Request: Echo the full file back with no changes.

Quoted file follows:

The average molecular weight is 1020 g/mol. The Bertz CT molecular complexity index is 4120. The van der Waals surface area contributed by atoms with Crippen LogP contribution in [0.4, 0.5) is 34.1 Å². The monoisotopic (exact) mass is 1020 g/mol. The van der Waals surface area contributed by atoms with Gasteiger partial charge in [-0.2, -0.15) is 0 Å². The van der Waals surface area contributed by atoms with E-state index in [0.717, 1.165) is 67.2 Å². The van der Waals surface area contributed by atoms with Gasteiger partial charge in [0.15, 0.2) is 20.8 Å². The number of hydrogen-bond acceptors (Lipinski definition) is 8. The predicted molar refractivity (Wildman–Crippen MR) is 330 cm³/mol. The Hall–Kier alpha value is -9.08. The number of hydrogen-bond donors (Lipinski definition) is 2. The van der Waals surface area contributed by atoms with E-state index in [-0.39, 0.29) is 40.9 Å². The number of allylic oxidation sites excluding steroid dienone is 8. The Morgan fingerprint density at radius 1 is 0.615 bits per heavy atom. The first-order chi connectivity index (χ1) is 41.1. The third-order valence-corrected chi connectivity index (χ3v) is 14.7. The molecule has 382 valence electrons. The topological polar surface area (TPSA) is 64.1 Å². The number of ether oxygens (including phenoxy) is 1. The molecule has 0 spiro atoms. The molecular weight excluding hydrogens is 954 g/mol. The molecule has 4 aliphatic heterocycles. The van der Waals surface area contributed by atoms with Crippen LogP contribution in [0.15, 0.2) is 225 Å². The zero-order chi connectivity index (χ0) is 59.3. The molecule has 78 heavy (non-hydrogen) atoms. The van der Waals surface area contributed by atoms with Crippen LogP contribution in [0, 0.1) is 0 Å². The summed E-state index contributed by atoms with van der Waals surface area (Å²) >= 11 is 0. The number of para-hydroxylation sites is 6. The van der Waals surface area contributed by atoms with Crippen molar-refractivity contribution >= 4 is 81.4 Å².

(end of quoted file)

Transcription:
The average molecular weight is 1020 g/mol. The Bertz CT molecular complexity index is 4120. The van der Waals surface area contributed by atoms with Crippen LogP contribution in [0.4, 0.5) is 34.1 Å². The monoisotopic (exact) mass is 1020 g/mol. The van der Waals surface area contributed by atoms with Gasteiger partial charge in [-0.2, -0.15) is 0 Å². The van der Waals surface area contributed by atoms with E-state index in [0.717, 1.165) is 67.2 Å². The van der Waals surface area contributed by atoms with Gasteiger partial charge in [0.15, 0.2) is 20.8 Å². The number of hydrogen-bond acceptors (Lipinski definition) is 8. The predicted molar refractivity (Wildman–Crippen MR) is 330 cm³/mol. The Hall–Kier alpha value is -9.08. The number of hydrogen-bond donors (Lipinski definition) is 2. The van der Waals surface area contributed by atoms with E-state index in [-0.39, 0.29) is 40.9 Å². The number of allylic oxidation sites excluding steroid dienone is 8. The Morgan fingerprint density at radius 1 is 0.615 bits per heavy atom. The first-order chi connectivity index (χ1) is 41.1. The third-order valence-corrected chi connectivity index (χ3v) is 14.7. The molecule has 382 valence electrons. The topological polar surface area (TPSA) is 64.1 Å². The number of ether oxygens (including phenoxy) is 1. The molecule has 0 spiro atoms. The molecular weight excluding hydrogens is 954 g/mol. The molecule has 4 aliphatic heterocycles. The van der Waals surface area contributed by atoms with Crippen LogP contribution in [0.15, 0.2) is 225 Å². The zero-order chi connectivity index (χ0) is 59.3. The molecule has 78 heavy (non-hydrogen) atoms. The van der Waals surface area contributed by atoms with Crippen LogP contribution in [0, 0.1) is 0 Å². The summed E-state index contributed by atoms with van der Waals surface area (Å²) >= 11 is 0. The number of para-hydroxylation sites is 6. The van der Waals surface area contributed by atoms with Crippen molar-refractivity contribution >= 4 is 81.4 Å².